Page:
This Day in History: August 26th
This Day In History: August 26, 1986
During the early morning hours of August 26, 1986, a cyclist out for an early ride discovered the half-nude and badly bruised body of an attractive young woman under a tree behind the Metropolitan Museum of Art in New York City. It was obvious she was dead.
The unfortunate victim was eighteen-year-old Jennifer Levin, who had been drinking at Dorrian’s Red Hand, an Upper East Side bar frequented mainly by prep school kids. The bar was known to serve under-age kids. Hooking up was common, and patrons would sometimes wander off to have casual sex in nearby Central Park. Jennifer had the bad luck to hook up with 19-year-old Robert Chambers.
Chambers was handsome and charming, and no-one knew this more than Chambers. A college drop-out, he had a history of stealing to maintain his drug habit, even daring to take money from a teacher that led to his expulsion from an exclusive private school. But Robert Chambers had a way with the ladies, and around 4:30 a.m. on August 26, Jennifer Levin was the lucky girl to leave the bar with him. The two were casually acquainted, so Levin had no reason to fear being alone with Chambers.
When the cyclist had made his grisly discovery around two hours later at 6:30 a.m. and after the police had arrived, a witness observed a man fitting Chamber’s description observing the scene from afar. Police questioned Chambers later that day after talking to Levin’s friends who were present the previous evening.
Initially, Chambers denied any knowledge or involvement of the crime, but as the day progressed, he admitted he may have accidentally killed Levin during mutually consensual rough sex.
Chambers reportedly told police : “She hurt me. I told her to stop. She wouldn’t.” He asserted he hit her once.
The state of Levin’s body and the autopsy report tell a different story. According to the coroner, Jennifer’s death was caused by asphyxia due to strangulation. Her body was covered with bites and bruises and her fingernails were well damaged from clawing at her attacker, which was a good indication that she fought hard for her life.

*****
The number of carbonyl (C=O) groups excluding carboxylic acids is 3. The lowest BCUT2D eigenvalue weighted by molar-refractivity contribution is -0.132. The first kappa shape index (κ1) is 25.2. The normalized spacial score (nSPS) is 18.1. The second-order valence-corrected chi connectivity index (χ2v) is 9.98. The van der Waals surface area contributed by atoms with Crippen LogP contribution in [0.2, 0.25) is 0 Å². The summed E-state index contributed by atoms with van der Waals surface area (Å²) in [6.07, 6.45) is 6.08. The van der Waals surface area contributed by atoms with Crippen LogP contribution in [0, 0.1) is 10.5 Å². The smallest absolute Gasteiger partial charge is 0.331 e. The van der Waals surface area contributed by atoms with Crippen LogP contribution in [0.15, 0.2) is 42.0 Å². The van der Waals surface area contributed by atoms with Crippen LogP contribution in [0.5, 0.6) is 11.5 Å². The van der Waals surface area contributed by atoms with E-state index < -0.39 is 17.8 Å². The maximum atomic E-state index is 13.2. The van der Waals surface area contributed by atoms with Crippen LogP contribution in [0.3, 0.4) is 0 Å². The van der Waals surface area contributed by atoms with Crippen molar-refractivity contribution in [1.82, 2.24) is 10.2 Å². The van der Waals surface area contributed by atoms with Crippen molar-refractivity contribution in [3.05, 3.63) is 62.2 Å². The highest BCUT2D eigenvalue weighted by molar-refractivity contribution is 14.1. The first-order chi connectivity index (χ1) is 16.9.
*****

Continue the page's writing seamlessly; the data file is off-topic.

Robert Chambers, who was covered in scratches “from his cat,” was charged with second degree murder.
The trial that followed was highly-publicized. In the press, it was as much about the culture of privileged kids drinking under-age, doing drugs and having casual sex as it was about the needless death of an 18-year-old girl with her whole life ahead of her.
While released on bail, Chambers was filmed at a party doing such things as ripping a Barbie doll head off and joking, “Oops! I think I killed it!” as well as mimicking choking himself for the amusement of the scantily clad girls with him at the party. One of the girls there, Shawn Kovell, would visit him weekly in prison and later go on to live with Chambers when he got out, as well as help him run a cocaine operation.
After the jury had reached an impasse on March 25, 1988, Chambers pled guilty to manslaughter and was sentenced to five to fifteen years in prison.
Chambers was a problem child in the prison system as well, getting into trouble over drug and weapons infractions that earned him five years in solitary confinement. He was released in 2003 after serving his full sentence, but ended up back in the pokey again for 19 years in 2008 for selling drugs. By all accounts, it couldn’t have happened to a nicer guy.
If you liked this article, you might also enjoy our new popular podcast, The BrainFood Show (iTunes, Spotify, Google Play Music, Feed), as well as:
- Mark Wahlberg was a Drug Dealer and was Charged with Attempted Murder Before Forming Marky Mark and the Funky Bunch
- The First Convicted Murderer in America
- The Tragic Family Life of Kelsey Grammer
- Sleepwalking Murders
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What happened to Jennifer Levin demonstrates just one of the various reasons — even if one is an atheist and does not care about the spiritual reasons — why human beings should never become sexually intimate with each other before their long courtship and wedding have become a reality. Obviously, marriage is no guarantee that all will go well, but it greatly decreases the chances of women being victimized by the Robert Chamberses of the world.